- Google Cloud partner SADA Systems booked about $650 million in total contract value so far this year and had two of its best quarters ever.
- SADA Systems CEO Tony Safoian says Google Cloud has become a "cloud of choice for traditional customers" as it takes on Amazon Web Services and Microsoft.
- SADA Systems also rebranded to become "enterprise class consistent" as it works with larger customers.
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SADA Systems, a Google Cloud partner, says its booked about $650 million in total contract value for Google Cloud deals so far this year. While Google Cloud still trails behind its rivals AWS and Microsoft, SADA Systems president and CEO Tony Safoian said that he has seen it start to become the "cloud of choice for traditional customers."
This past quarter was SADA's best quarter yet, Safoian says. Although Safoian says there was a slowdown at the beginning of the pandemic, the last two quarters have been its best because of more companies moving to the cloud.
Read more: Google Cloud partner SADA Systems saw a 'massive slowdown' and missed sales targets at the start of the coronavirus crisis — but then beat its sales goals by 300% in Q2
"It speaks to this demand for public cloud and Google Cloud in particular," Safoian said.
SADA Systems, which helps customers install and set up Google Cloud services, plans to be "IPO-ready" in the next three to five years, and is on track to hit $1 billion in annual revenue in the next two to three years, Safoian said.
It's relatively rare for a company that specializes in reselling and supporting services for one specific company to go public. Presidio, a Cisco partner, previously went public, although it was bought out and taken private again last year. Other companies have gotten acquired, like when Rackspace bought Amazon Web Services partner Onica in 2019.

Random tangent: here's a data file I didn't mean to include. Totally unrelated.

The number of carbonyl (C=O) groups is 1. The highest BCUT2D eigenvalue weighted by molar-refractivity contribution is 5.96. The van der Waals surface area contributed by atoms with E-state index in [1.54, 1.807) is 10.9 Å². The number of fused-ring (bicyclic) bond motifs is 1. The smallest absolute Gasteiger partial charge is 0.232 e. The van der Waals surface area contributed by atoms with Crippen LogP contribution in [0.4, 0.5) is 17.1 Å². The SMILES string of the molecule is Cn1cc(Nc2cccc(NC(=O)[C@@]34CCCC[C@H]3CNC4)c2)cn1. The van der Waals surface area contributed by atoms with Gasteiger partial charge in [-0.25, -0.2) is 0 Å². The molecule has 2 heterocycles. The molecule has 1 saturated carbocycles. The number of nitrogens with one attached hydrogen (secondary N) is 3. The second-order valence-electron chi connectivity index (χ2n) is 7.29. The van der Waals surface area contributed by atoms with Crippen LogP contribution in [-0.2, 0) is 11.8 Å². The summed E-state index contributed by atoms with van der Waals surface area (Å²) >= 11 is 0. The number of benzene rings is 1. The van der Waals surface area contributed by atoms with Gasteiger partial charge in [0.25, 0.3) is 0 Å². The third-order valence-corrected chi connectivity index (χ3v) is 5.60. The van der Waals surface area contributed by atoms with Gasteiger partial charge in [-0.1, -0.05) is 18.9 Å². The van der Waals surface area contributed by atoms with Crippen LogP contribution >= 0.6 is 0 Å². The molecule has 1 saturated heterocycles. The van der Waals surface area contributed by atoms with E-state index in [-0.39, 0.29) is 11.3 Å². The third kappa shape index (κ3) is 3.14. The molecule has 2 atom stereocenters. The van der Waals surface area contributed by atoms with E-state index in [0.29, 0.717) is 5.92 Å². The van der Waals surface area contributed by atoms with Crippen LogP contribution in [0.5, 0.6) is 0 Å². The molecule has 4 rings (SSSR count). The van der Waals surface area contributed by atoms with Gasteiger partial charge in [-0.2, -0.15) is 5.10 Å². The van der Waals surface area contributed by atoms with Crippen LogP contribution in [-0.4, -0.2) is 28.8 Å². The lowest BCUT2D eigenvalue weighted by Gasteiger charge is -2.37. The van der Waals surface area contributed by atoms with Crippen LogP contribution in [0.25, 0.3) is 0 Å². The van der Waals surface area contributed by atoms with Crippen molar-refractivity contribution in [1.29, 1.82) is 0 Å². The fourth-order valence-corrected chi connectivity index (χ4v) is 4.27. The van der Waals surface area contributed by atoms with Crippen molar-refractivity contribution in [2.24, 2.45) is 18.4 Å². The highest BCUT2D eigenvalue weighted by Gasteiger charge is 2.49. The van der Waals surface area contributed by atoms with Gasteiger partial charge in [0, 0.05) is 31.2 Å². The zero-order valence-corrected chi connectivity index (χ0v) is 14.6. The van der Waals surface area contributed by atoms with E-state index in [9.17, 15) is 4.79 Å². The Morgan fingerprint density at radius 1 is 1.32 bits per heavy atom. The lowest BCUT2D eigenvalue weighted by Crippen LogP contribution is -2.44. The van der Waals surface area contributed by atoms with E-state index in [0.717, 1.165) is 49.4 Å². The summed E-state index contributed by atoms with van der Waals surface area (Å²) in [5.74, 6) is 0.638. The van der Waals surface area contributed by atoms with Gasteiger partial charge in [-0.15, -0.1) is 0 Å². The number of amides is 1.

Still, Safoian says he believes the demand for Google Cloud and SADA's services will only keep growing, and predicts that both companies will be three times as big as they are now in three to five years.
To help prepare for that, SADA rebranded its logo and the language its employees use to talk about the business. SADA's branding has not been "enterprise-class consistent," Safoian said.
"We see this as a tremendous opportunity to drive value for our customers with Google Cloud in the next several years but do it in a unique way that empathizes with the mindset and empathizes with giving back," he added.
Rebranding is only part of what SADA plans to do to reach its goal of being "IPO-ready" in three years. Besides that, SADA needs to make sure its executive team and board are ready for sales and execution strategies that meet the standards of a public company, Safoian says. It also plans to add more independent board members to hold its business accountable.
SADA has also been hiring to help meet the surging demand for Google Cloud services. This past quarter it hired 55 people, and it wants to hire another 40 the following quarter, for a total of 450 employees by the end of the year.
"Not to say we'll absolutely go public," Safoian said, "But we want to have that level of maturity and discipline and withstand that level of scrutiny."
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